The first web app we launched was adopted immediately. Within months, two of our tools generated well over half of the company’s quotes. It was clear we had found a need and fulfilled it. The second tool we put out in beta facilitated communication pass-offs between teams. Today, teams use it to exchange over 13 thousand messages a week. As success breeds success, people began to throw more projects at us – and we took on many of these as well.


By 2013, my team had completed all but 1 of my 11 initial projects. The remaining one was the most ambitious. To facilitate communication between major apps that were inefficiently integrated.

I wanted to take this project on – but needed a handle to do so. I found it when Phil tasked me with creating a client “WOW” experience in replacing the company’s portal (working with Raja M.)

It was a frustrating ball of competing priorities – and we struggled to get adoption. The road to success began when we brought on the right team. Igor, Leroy, and Iskandar came on to stabilize the development team. And Nathan Gao brought a passion for user experience that transformed the product. (I’m missing so many people who contributed as the team grew  – Alric, Victoria, Madhur, Silviya, Lenny, Patti, Anto.)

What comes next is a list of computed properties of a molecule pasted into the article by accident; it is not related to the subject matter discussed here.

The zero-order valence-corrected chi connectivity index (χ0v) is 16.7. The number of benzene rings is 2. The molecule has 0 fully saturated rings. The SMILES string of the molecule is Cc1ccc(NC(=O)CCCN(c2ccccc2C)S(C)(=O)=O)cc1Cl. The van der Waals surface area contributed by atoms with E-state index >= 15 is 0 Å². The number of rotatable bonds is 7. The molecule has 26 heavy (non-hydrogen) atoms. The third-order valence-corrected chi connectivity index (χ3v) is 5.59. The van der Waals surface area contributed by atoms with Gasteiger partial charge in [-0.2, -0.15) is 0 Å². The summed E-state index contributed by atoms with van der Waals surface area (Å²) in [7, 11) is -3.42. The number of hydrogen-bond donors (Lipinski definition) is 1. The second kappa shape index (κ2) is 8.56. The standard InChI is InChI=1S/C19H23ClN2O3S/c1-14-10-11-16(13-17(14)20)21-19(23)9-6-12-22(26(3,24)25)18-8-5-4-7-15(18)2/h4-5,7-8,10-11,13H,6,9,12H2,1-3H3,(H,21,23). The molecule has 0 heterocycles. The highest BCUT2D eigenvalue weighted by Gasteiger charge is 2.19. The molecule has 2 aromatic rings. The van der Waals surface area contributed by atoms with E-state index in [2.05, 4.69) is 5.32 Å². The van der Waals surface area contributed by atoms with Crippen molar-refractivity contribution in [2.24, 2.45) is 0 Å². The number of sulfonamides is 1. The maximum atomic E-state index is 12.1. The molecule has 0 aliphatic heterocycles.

In the end, we succeeded because the team was passionate, we challenged each other, and cared about the product. From that, came TransPerfect’s 3rd flagship product – TransPort.

Over the past 2 years (as explained at the just-finished GlobalLink NEXT conference), the product grew to over 20,000 enterprise users. Hundreds of companies submitting thousands of projects a week. With just about 100 trainings over all that time. (How’s that for user experience?)

There’s no better graph you want to see as an entrepreneur. It tells you that you’ve identified a need, and that your product fits it.  If the graph keeps going on long enough, then it reveals the most important thing: that you have the team that supports the problems of growth.

The TransPerfect model

As an aspiring entrepreneur, an “ambitious overachiever”, it makes a lot of sense for me to focus on founding a startup. There are upsides and downsides – but it best fits what I want out of life. That’s true of many people on my team. In fact – when I’m looking to hire someone – that’s one of the things I tell people: We run our team like a startup within a larger company. That is the key to the team’s and product’s success.

Eric Ries writes about this in his forthcoming book, The Startup Way, as a strategy more established companies need to adopt. Reading some of Ries’s interviews, I realized this approach is exactly what made TransPerfect attractive to me – and is what I tried to describe to people I was recruiting for the team.